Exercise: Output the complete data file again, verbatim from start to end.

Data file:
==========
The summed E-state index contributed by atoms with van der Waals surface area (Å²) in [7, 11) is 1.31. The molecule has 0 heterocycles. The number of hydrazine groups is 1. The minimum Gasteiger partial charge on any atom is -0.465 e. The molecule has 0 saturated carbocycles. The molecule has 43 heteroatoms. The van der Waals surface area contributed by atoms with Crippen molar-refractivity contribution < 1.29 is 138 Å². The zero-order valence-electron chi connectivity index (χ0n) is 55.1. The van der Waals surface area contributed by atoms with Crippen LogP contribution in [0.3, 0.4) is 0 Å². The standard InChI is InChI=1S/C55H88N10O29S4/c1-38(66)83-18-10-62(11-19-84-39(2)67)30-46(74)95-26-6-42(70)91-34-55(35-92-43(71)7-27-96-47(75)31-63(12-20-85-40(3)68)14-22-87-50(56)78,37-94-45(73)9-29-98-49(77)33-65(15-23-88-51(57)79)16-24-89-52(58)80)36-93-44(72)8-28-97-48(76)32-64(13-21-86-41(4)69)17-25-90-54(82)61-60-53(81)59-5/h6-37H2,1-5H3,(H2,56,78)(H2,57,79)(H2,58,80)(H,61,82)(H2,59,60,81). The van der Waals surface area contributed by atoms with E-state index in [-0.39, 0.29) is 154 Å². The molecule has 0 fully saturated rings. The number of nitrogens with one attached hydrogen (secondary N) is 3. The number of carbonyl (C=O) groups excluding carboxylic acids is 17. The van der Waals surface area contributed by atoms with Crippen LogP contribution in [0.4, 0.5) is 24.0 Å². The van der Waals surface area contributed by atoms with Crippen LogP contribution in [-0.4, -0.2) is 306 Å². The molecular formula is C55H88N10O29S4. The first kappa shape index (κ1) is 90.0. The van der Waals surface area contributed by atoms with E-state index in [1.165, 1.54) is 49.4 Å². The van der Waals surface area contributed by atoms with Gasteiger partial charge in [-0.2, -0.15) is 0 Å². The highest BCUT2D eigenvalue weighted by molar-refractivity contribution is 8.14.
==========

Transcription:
The summed E-state index contributed by atoms with van der Waals surface area (Å²) in [7, 11) is 1.31. The molecule has 0 heterocycles. The number of hydrazine groups is 1. The minimum Gasteiger partial charge on any atom is -0.465 e. The molecule has 0 saturated carbocycles. The molecule has 43 heteroatoms. The van der Waals surface area contributed by atoms with Crippen molar-refractivity contribution < 1.29 is 138 Å². The zero-order valence-electron chi connectivity index (χ0n) is 55.1. The van der Waals surface area contributed by atoms with Crippen LogP contribution in [0.3, 0.4) is 0 Å². The standard InChI is InChI=1S/C55H88N10O29S4/c1-38(66)83-18-10-62(11-19-84-39(2)67)30-46(74)95-26-6-42(70)91-34-55(35-92-43(71)7-27-96-47(75)31-63(12-20-85-40(3)68)14-22-87-50(56)78,37-94-45(73)9-29-98-49(77)33-65(15-23-88-51(57)79)16-24-89-52(58)80)36-93-44(72)8-28-97-48(76)32-64(13-21-86-41(4)69)17-25-90-54(82)61-60-53(81)59-5/h6-37H2,1-5H3,(H2,56,78)(H2,57,79)(H2,58,80)(H,61,82)(H2,59,60,81). The van der Waals surface area contributed by atoms with E-state index in [-0.39, 0.29) is 154 Å². The molecule has 0 fully saturated rings. The number of nitrogens with one attached hydrogen (secondary N) is 3. The number of carbonyl (C=O) groups excluding carboxylic acids is 17. The van der Waals surface area contributed by atoms with Crippen LogP contribution in [0.4, 0.5) is 24.0 Å². The van der Waals surface area contributed by atoms with Crippen LogP contribution in [-0.4, -0.2) is 306 Å². The molecular formula is C55H88N10O29S4. The first kappa shape index (κ1) is 90.0. The van der Waals surface area contributed by atoms with E-state index in [1.165, 1.54) is 49.4 Å². The van der Waals surface area contributed by atoms with Gasteiger partial charge in [-0.2, -0.15) is 0 Å². The highest BCUT2D eigenvalue weighted by molar-refractivity contribution is 8.14.